Abdul Qadir al-Jazairi (alternatively spelled Abdelkader El Djezairi) was an Algerian scholar who led the struggle against French colonization in the mid 19th century. His consistent regard for human rights drew widespread admiration from across the globe. In a famous incident, he released all his French prisoners of war, stating that without the food to properly feed them, Islam did not permit him to keep them as captives. After losing his base of support, Amir Abdul Qadir eventually surrendered to the French in return for being allowed to live the remainder of his life in Muslim Alexandria or Acre. When he arrived in France on the way to exile, the government refused to honor their terms and imprisoned him at Fort Lamalgue in Toulon.
Abd-El-Kader At Toulon Or, The Caged Hawk
No more, thou lithe and long-winged hawk, of desert-life for thee;
No more across the sultry sands shalt thou go swooping free:
Blunt idle talons, idle beak, with spurning of thy chain,
Shatter against thy cage the wing thou ne’er may’st spread again.
Long, sitting by their watchfires, shall the Kabyles tell the tale
Of thy dash from Ben Halifa on the fat Metidja vale;
How thou swept’st the desert over, bearing down the wild El Riff,
From eastern Beni Salah to western Ouad Shelif;
How thy white burnous welit streaming, like the storm-rack o’er the sea,
When thou rodest in the vanward of the Moorish chivalry;
How thy razzia was a whirlwind, thy onset a simoom,
How thy sword-sweep was the lightning, dealing death from out the gloom!
Nor less quick to slay in battle than in peace to spare and save,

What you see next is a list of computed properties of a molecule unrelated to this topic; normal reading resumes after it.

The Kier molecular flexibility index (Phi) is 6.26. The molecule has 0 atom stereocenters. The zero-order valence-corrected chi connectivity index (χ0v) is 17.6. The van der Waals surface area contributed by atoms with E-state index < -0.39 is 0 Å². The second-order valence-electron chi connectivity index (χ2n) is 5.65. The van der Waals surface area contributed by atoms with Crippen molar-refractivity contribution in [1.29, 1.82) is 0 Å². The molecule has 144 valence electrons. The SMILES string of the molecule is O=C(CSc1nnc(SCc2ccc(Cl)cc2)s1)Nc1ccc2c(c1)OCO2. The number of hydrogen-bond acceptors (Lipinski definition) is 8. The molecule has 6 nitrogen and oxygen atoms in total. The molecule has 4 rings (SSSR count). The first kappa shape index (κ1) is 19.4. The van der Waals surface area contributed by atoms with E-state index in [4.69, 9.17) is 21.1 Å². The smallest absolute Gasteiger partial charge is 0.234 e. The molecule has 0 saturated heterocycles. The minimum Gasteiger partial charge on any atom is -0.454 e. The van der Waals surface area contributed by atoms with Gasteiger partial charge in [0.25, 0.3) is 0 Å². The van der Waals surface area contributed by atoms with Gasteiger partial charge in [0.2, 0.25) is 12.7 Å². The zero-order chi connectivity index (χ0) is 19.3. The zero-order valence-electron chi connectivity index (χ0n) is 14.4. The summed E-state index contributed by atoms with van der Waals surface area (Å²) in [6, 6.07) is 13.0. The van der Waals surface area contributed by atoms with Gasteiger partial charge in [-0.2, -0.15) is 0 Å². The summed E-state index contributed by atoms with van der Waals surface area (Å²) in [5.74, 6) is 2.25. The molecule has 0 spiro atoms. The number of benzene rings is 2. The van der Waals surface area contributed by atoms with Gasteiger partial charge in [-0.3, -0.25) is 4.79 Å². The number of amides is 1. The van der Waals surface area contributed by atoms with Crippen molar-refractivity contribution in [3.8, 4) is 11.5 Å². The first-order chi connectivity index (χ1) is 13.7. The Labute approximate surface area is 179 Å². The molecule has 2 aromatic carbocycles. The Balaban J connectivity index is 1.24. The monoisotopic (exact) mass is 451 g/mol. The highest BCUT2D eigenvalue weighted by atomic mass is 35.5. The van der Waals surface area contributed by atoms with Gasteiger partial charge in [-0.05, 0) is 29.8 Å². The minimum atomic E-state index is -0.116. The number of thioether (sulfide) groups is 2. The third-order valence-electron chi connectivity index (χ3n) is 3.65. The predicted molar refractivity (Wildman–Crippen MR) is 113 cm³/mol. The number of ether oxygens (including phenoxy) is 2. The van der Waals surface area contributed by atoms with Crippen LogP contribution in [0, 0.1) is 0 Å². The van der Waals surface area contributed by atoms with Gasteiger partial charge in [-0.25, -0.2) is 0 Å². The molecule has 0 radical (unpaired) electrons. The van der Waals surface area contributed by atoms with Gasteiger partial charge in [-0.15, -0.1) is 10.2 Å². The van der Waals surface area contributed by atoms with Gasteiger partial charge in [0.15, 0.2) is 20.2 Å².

Of brave men wisest councillor, of wise councillors most brave;
How the eye that flashed destruction could beam gentleness and love,
How lion in thee mated lamb, how eagle mated dove!
Availed not or steel or shot ‘gainst that charmed life secure,
Till cunning France, in last resource, tossed up the golden lure;
And the carrion buzzards round him stooped, faithless, to the cast,
And the wild hawk of the desert is caught and caged at last.
Weep, maidens of Zerifah, above the laden loom!
Scar, chieftains of Al Elmah, your cheeks in grief and gloom!
Sons of the Beni Snazam, throw down the useless lance,
And stoop your necks and bare your backs to yoke and scourge of France!
Twas not in fight they bore him down; he never cried aman;
He never sank his sword before the PRINCE OF FRANGHISTAN;
But with traitors all around him, his star upon the wane,
He heard the voice of ALLAH, and he would not strive in vain.
They gave him what he asked them; from king to king he spake,
As one that plighted word and seal not knoweth how to break;
‘Let me pass from out my deserts, be’t mine own choice where to go,
I brook no fettered life to live, a captive and a show.’
And they promised, and he trusted them, and proud and calm he came,
Upon his black mare riding, girt with his sword of fame.
Good steed, good sword, he rendered both unto the Frankish throng;
He knew them false and fickle—but a Prince’s word is strong.
How have they kept their promise? Turned they the vessel’s prow
Unto Acre, Alexandria, as they have sworn e’en now?
Not so: from Oran northwards the white sails gleam and glance,
And the wild hawk of the desert is borne away to France!
Where Toulon’s white-walled lazaret looks southward o’er the wave,
Sits he that trusted in the word a son of Louis gave.
O noble faith of noble heart! And was the warning vain,
The text writ by the BOURBON in the blurred black book of Spain?
They have need of thee to gaze on, they have need of thee to grace
The triumph of the Prince, to gild the pinchbeck of their race.
Words are but wind, conditions must be construed by GUIZOT;
Dash out thy heart, thou desert hawk, ere thou art made a show!
by William Makepeace Thackeray